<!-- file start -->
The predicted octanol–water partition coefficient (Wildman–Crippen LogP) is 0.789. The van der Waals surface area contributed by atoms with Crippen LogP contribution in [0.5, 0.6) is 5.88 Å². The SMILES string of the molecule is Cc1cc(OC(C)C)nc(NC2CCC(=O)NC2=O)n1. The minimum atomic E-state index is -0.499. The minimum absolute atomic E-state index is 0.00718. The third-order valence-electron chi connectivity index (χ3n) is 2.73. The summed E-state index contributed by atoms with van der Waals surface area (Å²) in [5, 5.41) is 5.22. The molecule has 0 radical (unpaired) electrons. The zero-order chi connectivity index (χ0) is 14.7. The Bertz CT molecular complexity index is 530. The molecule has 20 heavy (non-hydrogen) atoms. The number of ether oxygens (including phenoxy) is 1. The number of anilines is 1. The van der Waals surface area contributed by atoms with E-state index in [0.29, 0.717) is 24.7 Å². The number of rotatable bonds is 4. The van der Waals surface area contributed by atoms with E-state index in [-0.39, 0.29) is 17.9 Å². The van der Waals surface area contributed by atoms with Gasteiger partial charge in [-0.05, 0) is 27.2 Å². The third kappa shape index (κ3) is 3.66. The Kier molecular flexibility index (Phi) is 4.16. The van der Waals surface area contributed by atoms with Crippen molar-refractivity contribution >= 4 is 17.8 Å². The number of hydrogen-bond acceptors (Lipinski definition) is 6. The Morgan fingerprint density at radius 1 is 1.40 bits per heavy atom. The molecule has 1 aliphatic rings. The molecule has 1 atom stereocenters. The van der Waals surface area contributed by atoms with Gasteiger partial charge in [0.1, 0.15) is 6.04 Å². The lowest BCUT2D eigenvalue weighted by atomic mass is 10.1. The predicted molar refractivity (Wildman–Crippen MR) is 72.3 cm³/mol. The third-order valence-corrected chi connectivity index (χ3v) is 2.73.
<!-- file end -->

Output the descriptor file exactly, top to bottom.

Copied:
The predicted octanol–water partition coefficient (Wildman–Crippen LogP) is 0.789. The van der Waals surface area contributed by atoms with Crippen LogP contribution in [0.5, 0.6) is 5.88 Å². The SMILES string of the molecule is Cc1cc(OC(C)C)nc(NC2CCC(=O)NC2=O)n1. The minimum atomic E-state index is -0.499. The minimum absolute atomic E-state index is 0.00718. The third-order valence-electron chi connectivity index (χ3n) is 2.73. The summed E-state index contributed by atoms with van der Waals surface area (Å²) in [5, 5.41) is 5.22. The molecule has 0 radical (unpaired) electrons. The zero-order chi connectivity index (χ0) is 14.7. The Bertz CT molecular complexity index is 530. The molecule has 20 heavy (non-hydrogen) atoms. The number of ether oxygens (including phenoxy) is 1. The number of anilines is 1. The van der Waals surface area contributed by atoms with E-state index in [0.29, 0.717) is 24.7 Å². The number of rotatable bonds is 4. The van der Waals surface area contributed by atoms with E-state index in [-0.39, 0.29) is 17.9 Å². The van der Waals surface area contributed by atoms with Gasteiger partial charge in [-0.05, 0) is 27.2 Å². The third kappa shape index (κ3) is 3.66. The Kier molecular flexibility index (Phi) is 4.16. The van der Waals surface area contributed by atoms with Crippen molar-refractivity contribution >= 4 is 17.8 Å². The number of hydrogen-bond acceptors (Lipinski definition) is 6. The Morgan fingerprint density at radius 1 is 1.40 bits per heavy atom. The molecule has 1 aliphatic rings. The molecule has 1 atom stereocenters. The van der Waals surface area contributed by atoms with Gasteiger partial charge in [0.1, 0.15) is 6.04 Å². The lowest BCUT2D eigenvalue weighted by atomic mass is 10.1. The predicted molar refractivity (Wildman–Crippen MR) is 72.3 cm³/mol. The third-order valence-corrected chi connectivity index (χ3v) is 2.73.